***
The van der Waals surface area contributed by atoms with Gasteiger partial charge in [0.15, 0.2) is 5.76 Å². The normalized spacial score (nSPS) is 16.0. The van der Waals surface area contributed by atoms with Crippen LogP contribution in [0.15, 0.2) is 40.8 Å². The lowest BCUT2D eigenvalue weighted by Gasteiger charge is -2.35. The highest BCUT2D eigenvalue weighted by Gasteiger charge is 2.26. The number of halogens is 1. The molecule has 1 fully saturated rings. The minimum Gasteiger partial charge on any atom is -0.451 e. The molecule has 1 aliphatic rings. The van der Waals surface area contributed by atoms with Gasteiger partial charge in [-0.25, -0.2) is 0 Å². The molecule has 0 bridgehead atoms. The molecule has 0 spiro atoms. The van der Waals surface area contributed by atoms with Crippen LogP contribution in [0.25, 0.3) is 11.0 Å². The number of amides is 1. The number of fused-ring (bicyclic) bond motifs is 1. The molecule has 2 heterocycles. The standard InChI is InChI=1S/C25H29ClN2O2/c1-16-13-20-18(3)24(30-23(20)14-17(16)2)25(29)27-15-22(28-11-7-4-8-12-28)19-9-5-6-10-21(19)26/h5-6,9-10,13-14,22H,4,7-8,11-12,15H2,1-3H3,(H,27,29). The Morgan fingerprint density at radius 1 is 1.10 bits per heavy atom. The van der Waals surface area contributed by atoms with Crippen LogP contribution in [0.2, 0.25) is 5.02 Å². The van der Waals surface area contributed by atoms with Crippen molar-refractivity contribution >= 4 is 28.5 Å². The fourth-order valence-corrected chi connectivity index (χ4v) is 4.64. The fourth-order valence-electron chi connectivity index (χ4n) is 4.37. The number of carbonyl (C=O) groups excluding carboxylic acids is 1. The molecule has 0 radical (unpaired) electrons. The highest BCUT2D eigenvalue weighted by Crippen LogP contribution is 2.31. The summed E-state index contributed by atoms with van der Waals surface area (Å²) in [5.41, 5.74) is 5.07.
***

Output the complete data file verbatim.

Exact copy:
The van der Waals surface area contributed by atoms with Gasteiger partial charge in [0.15, 0.2) is 5.76 Å². The normalized spacial score (nSPS) is 16.0. The van der Waals surface area contributed by atoms with Crippen LogP contribution in [0.15, 0.2) is 40.8 Å². The lowest BCUT2D eigenvalue weighted by Gasteiger charge is -2.35. The highest BCUT2D eigenvalue weighted by Gasteiger charge is 2.26. The number of halogens is 1. The molecule has 1 fully saturated rings. The minimum Gasteiger partial charge on any atom is -0.451 e. The molecule has 1 aliphatic rings. The van der Waals surface area contributed by atoms with Gasteiger partial charge in [-0.25, -0.2) is 0 Å². The molecule has 0 bridgehead atoms. The molecule has 0 spiro atoms. The van der Waals surface area contributed by atoms with Crippen LogP contribution in [0.25, 0.3) is 11.0 Å². The number of amides is 1. The number of fused-ring (bicyclic) bond motifs is 1. The molecule has 2 heterocycles. The standard InChI is InChI=1S/C25H29ClN2O2/c1-16-13-20-18(3)24(30-23(20)14-17(16)2)25(29)27-15-22(28-11-7-4-8-12-28)19-9-5-6-10-21(19)26/h5-6,9-10,13-14,22H,4,7-8,11-12,15H2,1-3H3,(H,27,29). The Morgan fingerprint density at radius 1 is 1.10 bits per heavy atom. The van der Waals surface area contributed by atoms with Crippen LogP contribution in [0.2, 0.25) is 5.02 Å². The van der Waals surface area contributed by atoms with Crippen molar-refractivity contribution >= 4 is 28.5 Å². The fourth-order valence-corrected chi connectivity index (χ4v) is 4.64. The fourth-order valence-electron chi connectivity index (χ4n) is 4.37. The number of carbonyl (C=O) groups excluding carboxylic acids is 1. The molecule has 0 radical (unpaired) electrons. The highest BCUT2D eigenvalue weighted by Crippen LogP contribution is 2.31. The summed E-state index contributed by atoms with van der Waals surface area (Å²) in [5.41, 5.74) is 5.07.